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  • News in Brief

    Here’s how clumps of honeybees may survive blowing in the wind

    A stiff breeze is no match for a clump of honeybees, and now scientists are beginning to understand why.

    When scouting out a new home, the bees tend to cluster together on tree branches or other surfaces, forming large, hanging clumps which help keep the insects safe from the elements. To keep the clump together, individual honeybees change their positions, fine-tuning the cluster’s...

    09/17/2018 - 11:00 Biophysics
  • Science Visualized

    The ghosts of nearly two dozen icy volcanoes haunt dwarf planet Ceres

    Scientists have spotted the ghosts of nearly two dozen ice volcanoes on dwarf planet Ceres.

    Found using topographic maps from NASA’s Dawn spacecraft, the slumped remains of once-grand cones suggest that Ceres has experienced continual eruptions for billions of years, the researchers report September 17 in Nature Astronomy.

    When Dawn arrived at Ceres in 2015, scientists noticed just...

    09/17/2018 - 11:00 Planetary Science
  • Rethink

    A recount of human genes ups the number to at least 46,831

    Figuring out how many genes are in the human genetic instruction manual, or genome, isn’t as easy as scientists once thought. The very definition of a gene has changed since the completion of the Human Genome Project more than 15 years ago.

    Genes used to be defined as stretches of DNA that contain instructions that are copied into RNA and then turned into proteins. Researchers still don’...

    09/17/2018 - 07:00 Genetics
  • The Science Life

    Confused mayflies wreak havoc on a Pennsylvania bridge

    Mayflies swarming a central Pennsylvania bridge over the Susquehanna River are a good thing, and a bad thing. Before the 1972 Clean Water Act, the river was too polluted to support the primitive aquatic insects. So their comeback is a sign that the water is healthier, says forensic entomologist John Wallace of nearby Millersville University.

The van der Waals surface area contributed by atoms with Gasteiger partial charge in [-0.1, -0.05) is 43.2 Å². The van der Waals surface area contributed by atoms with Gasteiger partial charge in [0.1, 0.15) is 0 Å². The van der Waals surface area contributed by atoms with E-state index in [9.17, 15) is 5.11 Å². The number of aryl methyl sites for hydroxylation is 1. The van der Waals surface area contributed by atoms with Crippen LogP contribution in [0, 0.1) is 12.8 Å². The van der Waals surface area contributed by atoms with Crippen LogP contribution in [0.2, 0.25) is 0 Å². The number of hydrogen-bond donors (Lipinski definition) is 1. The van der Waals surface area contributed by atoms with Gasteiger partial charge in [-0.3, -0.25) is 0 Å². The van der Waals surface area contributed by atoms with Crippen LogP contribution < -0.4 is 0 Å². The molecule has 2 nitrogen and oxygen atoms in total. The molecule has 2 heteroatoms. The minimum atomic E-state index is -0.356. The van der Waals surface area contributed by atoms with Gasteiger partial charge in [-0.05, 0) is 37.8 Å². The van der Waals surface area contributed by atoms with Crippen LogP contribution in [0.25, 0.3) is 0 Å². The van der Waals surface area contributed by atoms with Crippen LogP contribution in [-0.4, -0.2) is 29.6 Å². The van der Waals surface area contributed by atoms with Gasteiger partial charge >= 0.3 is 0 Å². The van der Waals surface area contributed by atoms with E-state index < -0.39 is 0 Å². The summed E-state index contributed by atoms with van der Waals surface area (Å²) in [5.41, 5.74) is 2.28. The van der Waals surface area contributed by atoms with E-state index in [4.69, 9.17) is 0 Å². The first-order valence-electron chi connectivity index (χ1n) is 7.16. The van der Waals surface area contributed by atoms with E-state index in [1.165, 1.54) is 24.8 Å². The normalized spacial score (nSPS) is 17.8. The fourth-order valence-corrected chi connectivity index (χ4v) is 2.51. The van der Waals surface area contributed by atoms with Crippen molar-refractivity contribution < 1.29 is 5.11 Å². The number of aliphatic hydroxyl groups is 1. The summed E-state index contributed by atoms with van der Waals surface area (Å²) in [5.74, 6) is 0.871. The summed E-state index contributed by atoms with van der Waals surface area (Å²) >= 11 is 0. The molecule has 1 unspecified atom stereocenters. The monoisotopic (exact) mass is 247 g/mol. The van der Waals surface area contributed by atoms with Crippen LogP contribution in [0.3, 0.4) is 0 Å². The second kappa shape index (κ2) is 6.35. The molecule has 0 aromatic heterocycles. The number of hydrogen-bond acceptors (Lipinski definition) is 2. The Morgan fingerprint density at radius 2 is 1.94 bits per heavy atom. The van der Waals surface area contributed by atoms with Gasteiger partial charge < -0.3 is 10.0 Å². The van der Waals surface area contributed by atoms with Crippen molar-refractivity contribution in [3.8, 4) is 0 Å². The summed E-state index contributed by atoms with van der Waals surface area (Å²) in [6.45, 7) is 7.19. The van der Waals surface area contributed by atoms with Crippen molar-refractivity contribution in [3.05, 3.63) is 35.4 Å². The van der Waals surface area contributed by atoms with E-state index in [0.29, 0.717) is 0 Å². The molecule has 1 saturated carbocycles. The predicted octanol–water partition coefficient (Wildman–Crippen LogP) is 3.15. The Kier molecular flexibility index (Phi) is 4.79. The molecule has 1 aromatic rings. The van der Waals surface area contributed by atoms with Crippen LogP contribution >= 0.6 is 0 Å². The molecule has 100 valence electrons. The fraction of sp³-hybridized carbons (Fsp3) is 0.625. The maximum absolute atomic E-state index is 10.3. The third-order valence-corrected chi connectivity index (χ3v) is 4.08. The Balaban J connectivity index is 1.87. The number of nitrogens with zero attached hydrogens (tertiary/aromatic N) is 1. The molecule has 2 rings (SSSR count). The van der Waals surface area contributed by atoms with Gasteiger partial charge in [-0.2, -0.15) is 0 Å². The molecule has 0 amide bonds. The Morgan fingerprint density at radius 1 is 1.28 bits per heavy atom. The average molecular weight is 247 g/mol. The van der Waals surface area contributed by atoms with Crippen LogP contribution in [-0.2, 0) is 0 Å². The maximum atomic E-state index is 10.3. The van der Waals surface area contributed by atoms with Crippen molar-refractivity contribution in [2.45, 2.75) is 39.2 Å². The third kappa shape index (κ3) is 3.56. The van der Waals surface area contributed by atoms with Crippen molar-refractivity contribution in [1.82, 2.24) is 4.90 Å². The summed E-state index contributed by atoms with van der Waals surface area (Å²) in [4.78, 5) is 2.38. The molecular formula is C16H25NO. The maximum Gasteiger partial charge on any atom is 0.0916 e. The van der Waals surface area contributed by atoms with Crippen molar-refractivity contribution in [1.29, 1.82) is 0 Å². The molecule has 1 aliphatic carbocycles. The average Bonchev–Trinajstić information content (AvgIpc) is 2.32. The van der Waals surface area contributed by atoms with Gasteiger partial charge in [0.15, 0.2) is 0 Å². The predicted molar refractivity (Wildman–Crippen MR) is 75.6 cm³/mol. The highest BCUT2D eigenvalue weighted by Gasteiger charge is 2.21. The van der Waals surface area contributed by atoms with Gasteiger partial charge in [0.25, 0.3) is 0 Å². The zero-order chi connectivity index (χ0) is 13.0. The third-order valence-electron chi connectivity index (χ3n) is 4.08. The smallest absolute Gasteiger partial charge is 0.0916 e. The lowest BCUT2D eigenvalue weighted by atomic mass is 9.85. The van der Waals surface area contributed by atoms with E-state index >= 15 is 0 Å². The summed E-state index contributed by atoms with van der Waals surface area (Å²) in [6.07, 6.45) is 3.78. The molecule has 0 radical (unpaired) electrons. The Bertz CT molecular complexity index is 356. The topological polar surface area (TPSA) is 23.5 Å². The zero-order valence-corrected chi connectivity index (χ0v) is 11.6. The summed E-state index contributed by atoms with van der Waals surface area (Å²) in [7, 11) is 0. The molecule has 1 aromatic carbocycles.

But those swarms have become a nighttime...

    09/16/2018 - 08:00 Ecosystems, Pollution
  • News

    Nuclear pasta in neutron stars may be the strongest material in the universe

    A strand of spaghetti snaps easily, but an exotic substance known as nuclear pasta is an entirely different story.

    Predicted to exist in ultradense dead stars called neutron stars, nuclear pasta may be the strongest material in the universe. Breaking the stuff requires 10 billion times the force needed to crack steel, for example, researchers report in a study accepted in Physical Review...

    09/14/2018 - 10:49 Physics, Astronomy
  • Reviews & Previews

    ‘Poached’ offers a deep, disturbing look into the illegal wildlife trade

    PoachedRachel Love NuwerDa Capo Press, $28

    Perhaps the most unsettling scene in Poached, by science journalist Rachel Love Nuwer, comes early in the book, in a fancy restaurant in Ho Chi Minh City, Vietnam. The author and two friends sit down and are handed leather-bound menus offering roasted civet, fried tortoise, stewed pangolin and other delicacies made from rare or endangered...

    09/14/2018 - 07:00 Animals, Conservation, Science & Society
  • News

    Here’s how climate change is fueling Hurricane Florence

    Even as Hurricane Florence bears down on the Carolinas, bringing fierce winds and heavy rains, one team of scientists has undertaken a different kind of forecast: Understanding the influence of human-caused climate change on a storm that hasn’t made landfall yet.

    Real-time storm forecasts continuously update as new data become available. But what would happen if, from a single starting...

    09/13/2018 - 18:56 Climate
  • News

    A new map reveals the causes of forest loss worldwide

    If a tree falls in the forest, will another replace it?

    Of the roughly 3 million square kilometers of forest lost worldwide from 2001 to 2015, a new analysis suggests that 27 percent of that loss was permanent — the result of land being converted for industrial agriculture to meet global demand for products such as soy, timber, beef and palm oil. The other 73 percent of deforestation...

    09/13/2018 - 16:47 Earth, Earth, Agriculture
  • News in Brief

    This flying robot could reveal secrets of the aerial world of insects

    A new winged robot helps explain why airborne insects are so doggone hard to swat.

    Scientists have wondered how these tiny pilots pull off such rapid twists and turns, but researchers haven’t been able to test all their ideas by monitoring real insects or using tethered robots. Now, a free-flying, insect-inspired robot, described in the Sept. 14 Science, gives researchers an alternative...

    09/13/2018 - 14:00 Robotics, Animals
  • News

    Brain features may reveal if placebo pills could treat chronic pain

    Certain brain and personality characteristics may help predict whether a sugar pill can provide relief to someone suffering from chronic pain.

    In a small study, patients with persistent back pain who responded to a placebo treatment benefitted from up to a 33 percent reduction in their pain intensity. These people had distinctive features in their brains and certain personality traits,...

    09/13/2018 - 13:00 Neuroscience, Health, Clinical Trials